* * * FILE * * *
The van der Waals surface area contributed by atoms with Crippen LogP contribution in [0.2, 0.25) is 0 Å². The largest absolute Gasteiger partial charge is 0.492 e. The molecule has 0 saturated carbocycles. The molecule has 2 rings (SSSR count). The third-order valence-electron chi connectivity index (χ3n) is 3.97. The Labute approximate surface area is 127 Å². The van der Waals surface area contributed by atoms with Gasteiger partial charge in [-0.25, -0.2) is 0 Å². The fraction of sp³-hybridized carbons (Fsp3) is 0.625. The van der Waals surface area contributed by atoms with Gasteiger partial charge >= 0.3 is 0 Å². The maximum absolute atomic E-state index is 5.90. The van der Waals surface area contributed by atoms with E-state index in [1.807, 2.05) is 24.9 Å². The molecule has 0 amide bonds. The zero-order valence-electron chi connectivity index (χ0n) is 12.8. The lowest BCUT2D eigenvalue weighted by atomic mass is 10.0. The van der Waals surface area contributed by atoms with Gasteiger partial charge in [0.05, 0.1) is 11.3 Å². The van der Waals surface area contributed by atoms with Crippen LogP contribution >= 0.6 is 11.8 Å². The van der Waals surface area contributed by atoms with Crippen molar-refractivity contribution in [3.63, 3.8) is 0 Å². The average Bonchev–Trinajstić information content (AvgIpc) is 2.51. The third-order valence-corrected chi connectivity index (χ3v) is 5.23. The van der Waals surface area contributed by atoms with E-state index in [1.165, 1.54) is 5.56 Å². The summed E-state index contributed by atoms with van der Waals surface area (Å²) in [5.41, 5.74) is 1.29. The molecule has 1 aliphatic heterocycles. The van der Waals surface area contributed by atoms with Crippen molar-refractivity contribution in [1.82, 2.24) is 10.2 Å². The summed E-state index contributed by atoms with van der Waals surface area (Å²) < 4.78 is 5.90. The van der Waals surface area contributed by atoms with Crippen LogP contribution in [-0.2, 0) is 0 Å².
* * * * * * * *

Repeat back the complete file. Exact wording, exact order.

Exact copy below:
The van der Waals surface area contributed by atoms with Crippen LogP contribution in [0.2, 0.25) is 0 Å². The largest absolute Gasteiger partial charge is 0.492 e. The molecule has 0 saturated carbocycles. The molecule has 2 rings (SSSR count). The third-order valence-electron chi connectivity index (χ3n) is 3.97. The Labute approximate surface area is 127 Å². The van der Waals surface area contributed by atoms with Gasteiger partial charge in [-0.25, -0.2) is 0 Å². The fraction of sp³-hybridized carbons (Fsp3) is 0.625. The van der Waals surface area contributed by atoms with Gasteiger partial charge >= 0.3 is 0 Å². The maximum absolute atomic E-state index is 5.90. The van der Waals surface area contributed by atoms with E-state index in [1.807, 2.05) is 24.9 Å². The molecule has 0 amide bonds. The zero-order valence-electron chi connectivity index (χ0n) is 12.8. The lowest BCUT2D eigenvalue weighted by atomic mass is 10.0. The van der Waals surface area contributed by atoms with Gasteiger partial charge in [0.05, 0.1) is 11.3 Å². The van der Waals surface area contributed by atoms with Crippen LogP contribution >= 0.6 is 11.8 Å². The van der Waals surface area contributed by atoms with Crippen molar-refractivity contribution in [3.63, 3.8) is 0 Å². The average Bonchev–Trinajstić information content (AvgIpc) is 2.51. The third-order valence-corrected chi connectivity index (χ3v) is 5.23. The van der Waals surface area contributed by atoms with E-state index in [1.165, 1.54) is 5.56 Å². The summed E-state index contributed by atoms with van der Waals surface area (Å²) in [5.41, 5.74) is 1.29. The molecule has 1 aliphatic heterocycles. The van der Waals surface area contributed by atoms with Crippen molar-refractivity contribution in [1.82, 2.24) is 10.2 Å². The summed E-state index contributed by atoms with van der Waals surface area (Å²) < 4.78 is 5.90. The van der Waals surface area contributed by atoms with Crippen LogP contribution in [-0.2, 0) is 0 Å².